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Q: How can I maintain a clean, enclosed run if I can't free range my birds?

A:

Due to the number of predators in some rural areas, some pet chicken owners don't allow free ranging. Other times, an enclosed run in a small suburban yard is the only way to keep chickens safe and contained so they don't run into traffic or make themselves the target of neighborhood dogs. The problem can be that the chickens quickly forage all the green out of their run, and then droppings accumulate on the hard dirt. Cleaning can be difficult, because moist droppings do not rake up too well. In these situations you may want to try adding some bedding.

What bedding you will want to use for an enclosed pen will probably depend on your coop's exact situation. Many people like to use pine bedding, but that will work best if the run is covered and sheltered from rain and snow. For instance, in the Garden Coop (pictured below), pine bedding is used in the enclosed run. That's do-able because the run is sheltered from the rain. In those circumstances, the pine bedding helps to dry out the droppings as they fall, so the run is easier to clean effectively.

How do I keep an enclosed run clean?

But if your run is exposed to rain and snow, you might instead prefer to use something like sand in your run, since pine shavings would get wet, hold the moisture, and begin to rot. Sand drains and dries more quickly than clay, and will probably be easier to rake.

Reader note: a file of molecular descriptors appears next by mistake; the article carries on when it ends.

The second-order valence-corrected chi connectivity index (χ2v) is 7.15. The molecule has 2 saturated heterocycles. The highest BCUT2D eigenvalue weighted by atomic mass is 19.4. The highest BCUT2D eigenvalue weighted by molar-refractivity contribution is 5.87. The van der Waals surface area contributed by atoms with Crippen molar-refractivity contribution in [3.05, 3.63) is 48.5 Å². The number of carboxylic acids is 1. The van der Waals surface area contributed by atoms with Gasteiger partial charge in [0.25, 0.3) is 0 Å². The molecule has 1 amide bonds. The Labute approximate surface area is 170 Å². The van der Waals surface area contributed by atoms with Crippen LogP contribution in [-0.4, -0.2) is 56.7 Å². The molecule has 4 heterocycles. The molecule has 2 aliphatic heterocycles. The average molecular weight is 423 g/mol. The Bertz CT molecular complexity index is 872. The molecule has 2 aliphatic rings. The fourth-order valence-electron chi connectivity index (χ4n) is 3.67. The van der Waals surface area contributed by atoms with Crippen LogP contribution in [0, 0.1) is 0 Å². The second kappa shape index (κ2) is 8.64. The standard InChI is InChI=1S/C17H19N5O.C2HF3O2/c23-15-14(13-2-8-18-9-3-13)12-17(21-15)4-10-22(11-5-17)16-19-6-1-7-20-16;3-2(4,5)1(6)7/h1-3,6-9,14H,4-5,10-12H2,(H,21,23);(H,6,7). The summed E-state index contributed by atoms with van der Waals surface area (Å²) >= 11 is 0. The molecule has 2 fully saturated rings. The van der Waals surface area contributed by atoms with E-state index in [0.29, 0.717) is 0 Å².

That said though, having your birds confined permanently to a run that's too small to maintain any green grass is not an ideal situation. Not only will you not be getting the full benefits of keeping your own hens--remember, eggs from chickens raised on pasture are far healthier!--but you will also have more problems with aggression and illness in your flock. Illness can spread more quickly when the birds are confined closely together. And birds that are bored because they have nothing to forage for will spend more time enforcing and reinforcing the pecking order, which can lead to feather picking and injury.

For that reason, if you are genuinely unable to let your birds range in a large area, you may want to either expand the enclosed run area they do have access to, else keep few enough birds that the existing run will be large enough for them, or range them part time in a larger area when you're around to supervise and keep them safe.